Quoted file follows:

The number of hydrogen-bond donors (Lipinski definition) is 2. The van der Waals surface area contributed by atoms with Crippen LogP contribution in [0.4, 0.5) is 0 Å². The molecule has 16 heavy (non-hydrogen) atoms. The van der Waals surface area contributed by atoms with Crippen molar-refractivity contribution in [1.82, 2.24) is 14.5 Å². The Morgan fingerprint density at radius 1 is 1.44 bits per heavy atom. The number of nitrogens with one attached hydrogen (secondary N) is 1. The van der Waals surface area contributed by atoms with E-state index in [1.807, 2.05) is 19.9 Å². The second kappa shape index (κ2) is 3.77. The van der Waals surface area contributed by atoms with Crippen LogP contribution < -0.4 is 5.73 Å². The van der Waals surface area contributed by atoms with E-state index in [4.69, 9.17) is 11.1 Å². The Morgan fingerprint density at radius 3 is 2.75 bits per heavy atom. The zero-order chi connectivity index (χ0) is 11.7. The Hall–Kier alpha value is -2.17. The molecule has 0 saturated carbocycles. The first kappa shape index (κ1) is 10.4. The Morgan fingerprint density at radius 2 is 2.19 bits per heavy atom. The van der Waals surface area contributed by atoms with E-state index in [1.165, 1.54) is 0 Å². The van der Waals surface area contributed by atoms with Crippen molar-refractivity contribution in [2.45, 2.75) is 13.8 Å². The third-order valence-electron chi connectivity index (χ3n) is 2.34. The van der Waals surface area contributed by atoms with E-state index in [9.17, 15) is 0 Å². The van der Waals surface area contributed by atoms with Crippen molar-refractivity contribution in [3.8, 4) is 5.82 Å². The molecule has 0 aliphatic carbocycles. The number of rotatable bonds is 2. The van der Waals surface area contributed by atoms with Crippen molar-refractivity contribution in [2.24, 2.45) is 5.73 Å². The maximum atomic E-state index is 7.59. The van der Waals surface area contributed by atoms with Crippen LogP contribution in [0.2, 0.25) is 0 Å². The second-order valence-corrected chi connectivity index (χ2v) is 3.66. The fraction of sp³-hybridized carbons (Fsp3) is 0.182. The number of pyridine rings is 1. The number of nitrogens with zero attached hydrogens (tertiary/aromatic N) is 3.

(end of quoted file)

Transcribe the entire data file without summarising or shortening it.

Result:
The number of hydrogen-bond donors (Lipinski definition) is 2. The van der Waals surface area contributed by atoms with Crippen LogP contribution in [0.4, 0.5) is 0 Å². The molecule has 16 heavy (non-hydrogen) atoms. The van der Waals surface area contributed by atoms with Crippen molar-refractivity contribution in [1.82, 2.24) is 14.5 Å². The Morgan fingerprint density at radius 1 is 1.44 bits per heavy atom. The number of nitrogens with one attached hydrogen (secondary N) is 1. The van der Waals surface area contributed by atoms with E-state index in [1.807, 2.05) is 19.9 Å². The second kappa shape index (κ2) is 3.77. The van der Waals surface area contributed by atoms with Crippen LogP contribution < -0.4 is 5.73 Å². The van der Waals surface area contributed by atoms with E-state index in [4.69, 9.17) is 11.1 Å². The Morgan fingerprint density at radius 3 is 2.75 bits per heavy atom. The zero-order chi connectivity index (χ0) is 11.7. The Hall–Kier alpha value is -2.17. The molecule has 0 saturated carbocycles. The first kappa shape index (κ1) is 10.4. The Morgan fingerprint density at radius 2 is 2.19 bits per heavy atom. The van der Waals surface area contributed by atoms with E-state index in [1.165, 1.54) is 0 Å². The van der Waals surface area contributed by atoms with Crippen molar-refractivity contribution in [2.45, 2.75) is 13.8 Å². The third-order valence-electron chi connectivity index (χ3n) is 2.34. The van der Waals surface area contributed by atoms with E-state index in [9.17, 15) is 0 Å². The van der Waals surface area contributed by atoms with Crippen molar-refractivity contribution in [3.8, 4) is 5.82 Å². The molecule has 0 aliphatic carbocycles. The number of rotatable bonds is 2. The van der Waals surface area contributed by atoms with Crippen molar-refractivity contribution in [2.24, 2.45) is 5.73 Å². The maximum atomic E-state index is 7.59. The van der Waals surface area contributed by atoms with Crippen LogP contribution in [0.2, 0.25) is 0 Å². The second-order valence-corrected chi connectivity index (χ2v) is 3.66. The fraction of sp³-hybridized carbons (Fsp3) is 0.182. The number of pyridine rings is 1. The number of nitrogens with zero attached hydrogens (tertiary/aromatic N) is 3.